Old Fashioned Coffee Maker How to Use

The development of electric coffee makers has simplified the process of brewing coffee, enabling us to make it in minimal time and with little effort. Interestingly, electric coffee makers haven’t been on the market for very long. Before their introduction, people relied on manual coffee makers for their coffee preparation. Have you ever considered the operation of these traditional coffee makers and their usage?

In this article, we will let you know a bit more about the old-fashioned coffee maker. Although they are not that widespread now, a lot of people still use the old-fashioned coffee maker to prepare the coffee, especially during the camping. Keep following the article to know the steps that need to be followed for preparing coffee in this old-style appliance.

How Does an Old-Fashioned Coffee Maker Work?

Although mostly known as the old-fashioned coffee maker, there is a name of the manual coffee makers. They called coffee percolator. Percolator is basically a mechanism which prepare the coffee in these machines. The percolator looks like a kettle that includes two chambers inside. The above chamber is for housing the coffee beans while the second chamber is for heating up the above. There is a vertical tube in the middle that actually do the job of coffee making.

When you heat on the bottom of the percolator, the vertical tube forces the water to the coffee beans to brew the coffee. The water later come back on the bottom of the machine and again go to the above chamber. This keeps repeating until you turn off the stove. That means the coffee is brewed several times in the percolator which offers an intense aromatic taste.

Because of this unique brewing procedure, it is very hard to control the taste of the coffee in the old-fashioned percolator coffee maker. Especially, you can easily end up with over-brewing coffee maker which will result a very bitter taste. However, if you are careful enough and follow the right step this shouldn’t happen.

Old Fashioned Coffee Maker: How to Use

Using the old fashioned coffee maker can be a bit tough as we said earlier. However, don’t worry; we can help you with that. Below, we will discuss the exact steps you need to follow for making the coffee. Make sure that you are following the below steps while using the percolator or the old fashioned coffee maker:

Step 1: Prepare the Grounds

The usual grounds are not going to the best thing to use in the percolator coffee maker. That is because you will require a specific fineness of the ground. Typically, it is recommended to use the coarsely ground to get the best outcome. Note that you should never use the finely ground coffee as they can fall through the filter to the water reservoir. This will make your coffee taste bad.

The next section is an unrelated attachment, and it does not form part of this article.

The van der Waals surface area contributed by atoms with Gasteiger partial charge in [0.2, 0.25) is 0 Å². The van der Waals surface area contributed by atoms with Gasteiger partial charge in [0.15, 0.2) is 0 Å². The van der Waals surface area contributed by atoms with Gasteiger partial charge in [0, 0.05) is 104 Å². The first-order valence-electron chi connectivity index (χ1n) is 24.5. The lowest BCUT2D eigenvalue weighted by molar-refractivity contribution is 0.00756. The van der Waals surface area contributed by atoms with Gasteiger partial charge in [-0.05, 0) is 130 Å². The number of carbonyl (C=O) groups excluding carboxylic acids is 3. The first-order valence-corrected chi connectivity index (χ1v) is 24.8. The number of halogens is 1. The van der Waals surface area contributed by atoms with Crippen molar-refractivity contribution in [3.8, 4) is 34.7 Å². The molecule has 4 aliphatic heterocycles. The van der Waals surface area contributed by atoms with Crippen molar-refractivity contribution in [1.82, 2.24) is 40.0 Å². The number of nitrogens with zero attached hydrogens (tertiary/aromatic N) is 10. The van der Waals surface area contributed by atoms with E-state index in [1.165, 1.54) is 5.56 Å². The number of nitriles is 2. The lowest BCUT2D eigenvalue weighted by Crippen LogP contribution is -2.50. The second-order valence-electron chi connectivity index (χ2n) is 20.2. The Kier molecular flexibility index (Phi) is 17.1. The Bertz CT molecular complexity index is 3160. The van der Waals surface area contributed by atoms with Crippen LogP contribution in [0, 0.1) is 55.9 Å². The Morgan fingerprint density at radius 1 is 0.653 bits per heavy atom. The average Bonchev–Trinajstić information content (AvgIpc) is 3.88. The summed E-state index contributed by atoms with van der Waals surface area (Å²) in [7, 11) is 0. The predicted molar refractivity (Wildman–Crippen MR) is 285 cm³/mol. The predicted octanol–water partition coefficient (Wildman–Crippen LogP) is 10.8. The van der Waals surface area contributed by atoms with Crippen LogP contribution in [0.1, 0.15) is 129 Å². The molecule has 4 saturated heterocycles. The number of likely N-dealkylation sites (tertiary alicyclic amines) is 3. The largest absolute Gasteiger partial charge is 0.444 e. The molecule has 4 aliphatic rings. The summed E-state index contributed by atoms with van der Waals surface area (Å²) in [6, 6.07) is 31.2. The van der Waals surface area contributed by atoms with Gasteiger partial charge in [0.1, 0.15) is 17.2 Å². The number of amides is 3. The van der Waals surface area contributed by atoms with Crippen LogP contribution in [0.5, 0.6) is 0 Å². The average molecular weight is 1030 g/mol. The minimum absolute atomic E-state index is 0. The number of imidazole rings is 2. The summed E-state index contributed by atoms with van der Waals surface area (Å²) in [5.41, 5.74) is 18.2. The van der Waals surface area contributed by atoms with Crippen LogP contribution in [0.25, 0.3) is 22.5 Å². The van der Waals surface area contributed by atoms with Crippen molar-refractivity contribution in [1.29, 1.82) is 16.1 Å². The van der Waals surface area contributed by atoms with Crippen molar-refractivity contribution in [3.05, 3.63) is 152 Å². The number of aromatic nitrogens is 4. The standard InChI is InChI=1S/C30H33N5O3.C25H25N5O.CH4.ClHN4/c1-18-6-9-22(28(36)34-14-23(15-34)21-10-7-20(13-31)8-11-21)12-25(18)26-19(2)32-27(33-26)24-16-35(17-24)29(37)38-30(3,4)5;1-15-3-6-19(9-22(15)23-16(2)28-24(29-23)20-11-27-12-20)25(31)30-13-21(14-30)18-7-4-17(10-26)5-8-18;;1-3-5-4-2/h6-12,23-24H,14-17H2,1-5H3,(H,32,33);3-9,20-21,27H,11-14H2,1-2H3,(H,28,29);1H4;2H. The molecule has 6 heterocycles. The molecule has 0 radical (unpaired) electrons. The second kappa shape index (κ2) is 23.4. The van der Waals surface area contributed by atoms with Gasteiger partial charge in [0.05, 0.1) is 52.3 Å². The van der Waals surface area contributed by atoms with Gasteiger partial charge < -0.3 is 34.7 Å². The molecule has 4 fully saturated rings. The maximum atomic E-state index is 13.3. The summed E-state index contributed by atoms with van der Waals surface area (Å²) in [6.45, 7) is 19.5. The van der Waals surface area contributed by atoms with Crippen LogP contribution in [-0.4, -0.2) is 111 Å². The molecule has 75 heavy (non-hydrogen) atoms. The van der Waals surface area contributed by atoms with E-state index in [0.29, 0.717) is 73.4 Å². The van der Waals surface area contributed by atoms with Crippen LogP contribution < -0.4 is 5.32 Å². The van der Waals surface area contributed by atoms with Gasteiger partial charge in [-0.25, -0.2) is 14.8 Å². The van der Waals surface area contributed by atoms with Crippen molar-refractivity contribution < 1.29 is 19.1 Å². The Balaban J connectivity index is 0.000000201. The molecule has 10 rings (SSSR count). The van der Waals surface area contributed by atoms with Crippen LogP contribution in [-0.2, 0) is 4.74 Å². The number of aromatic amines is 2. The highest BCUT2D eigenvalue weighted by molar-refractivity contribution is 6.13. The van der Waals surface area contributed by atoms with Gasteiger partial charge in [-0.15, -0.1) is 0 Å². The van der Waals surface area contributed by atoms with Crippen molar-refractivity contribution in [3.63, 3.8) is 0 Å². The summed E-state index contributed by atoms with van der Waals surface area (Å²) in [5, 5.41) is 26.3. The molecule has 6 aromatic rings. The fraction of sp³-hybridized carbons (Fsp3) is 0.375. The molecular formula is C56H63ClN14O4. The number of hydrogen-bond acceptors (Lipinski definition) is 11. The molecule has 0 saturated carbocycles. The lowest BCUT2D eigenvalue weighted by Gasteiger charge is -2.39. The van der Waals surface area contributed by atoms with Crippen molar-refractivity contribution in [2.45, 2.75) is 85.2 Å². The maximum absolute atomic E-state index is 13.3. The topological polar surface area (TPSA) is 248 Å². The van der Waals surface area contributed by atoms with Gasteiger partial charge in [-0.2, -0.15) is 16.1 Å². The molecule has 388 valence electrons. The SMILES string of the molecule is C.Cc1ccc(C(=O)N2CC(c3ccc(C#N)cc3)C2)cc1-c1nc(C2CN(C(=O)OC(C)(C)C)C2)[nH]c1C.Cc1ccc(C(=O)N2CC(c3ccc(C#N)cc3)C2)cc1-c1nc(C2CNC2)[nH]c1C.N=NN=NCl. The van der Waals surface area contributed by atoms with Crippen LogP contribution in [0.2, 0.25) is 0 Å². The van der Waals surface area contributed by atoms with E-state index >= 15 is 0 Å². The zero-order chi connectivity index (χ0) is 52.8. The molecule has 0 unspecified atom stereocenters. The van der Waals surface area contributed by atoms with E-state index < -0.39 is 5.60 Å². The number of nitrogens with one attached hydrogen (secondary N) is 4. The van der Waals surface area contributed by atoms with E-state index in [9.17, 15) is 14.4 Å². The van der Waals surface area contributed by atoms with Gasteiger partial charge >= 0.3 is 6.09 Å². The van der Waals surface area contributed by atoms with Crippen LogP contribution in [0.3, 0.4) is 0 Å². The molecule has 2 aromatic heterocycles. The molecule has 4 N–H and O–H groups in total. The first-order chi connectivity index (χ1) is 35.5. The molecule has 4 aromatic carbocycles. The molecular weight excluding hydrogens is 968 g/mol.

If you are going to grind your own coffee, make sure that you have chosen the right settings (coarsely ground) in the grinder. If you are going to buy them from the shop, be sure to pick the right variation of the ground. Also, avoid the dark roasted beans as they will make your coffee bitter in the percolator.

Step 2: Prepare the Percolator

The next thing you need to do is to make your percolator ready for the brew. If there are any leftovers inside the machine, clean them first. They can affect the taste and flavor of your coffee. The next thing you need to do is to add water in the reservoir. Add the right amount of water that you will require for making enough coffee. Also, don’t overfill the coffee maker.

Step 3: Be Aware of Coffee Water Ratio

You need to be very careful about the water and coffee ratio in the percolator. Using the wrong ratio will provide you either a highly strong or a very weak brew. Usually, it requires around one tablespoon of the coffee ground for each 8 ounces of water for the percolator. Use a scale for the measuring the coffee effectively.

Now add the coffee ground to the upper basket of the machine. After adding the water and the coffee, you will require assembling the machine by putting back the screws and lid.

Step 4: Prepare the Heat

Now put the percolator on the stovetop on medium heat. You must allow the percolator to prepare the coffee at a slow speed. You will also require monitoring the device frequently during the process. Note that our goal is to produce enough temperature around 90 C. This is just below the boiling point of water and you shouldn’t allow the water to boil.

Like the electric coffee maker, this machine will not beep when the coffee is ready. Use your best guess to control the temperature in the machine by adjusting the heat. You need to keep the machine on heat for around 10 minutes.

Step 5: Stop the Heat

Once you think that the coffee is ready, take off the percolator from the stovetop. Make sure to use an oven mitt as the appliance will be very hot. Now remove the lid and get rid of the coffee grounds. Then pour it on the mug or jog. In this period, you should allow the coffee maker to sit for a few minutes. This will help the coffee grounds to fall on the bottom that mixed during the brewing process.

After that, your coffee will be ready to enjoy. You might modify the taste and bitterness by adding sugar and milk. Note that you might not end up with the best brew at the very first time. But you should be able to get better brews after a few tries.


The old-fashioned coffee makers are not that used as they require a long time. Also, it’s very hard to control the coffee strength in these machines. If you have a percolator at home and if you want to give a try, you should implement the above steps. We hope you will be successful in employing the old-school device.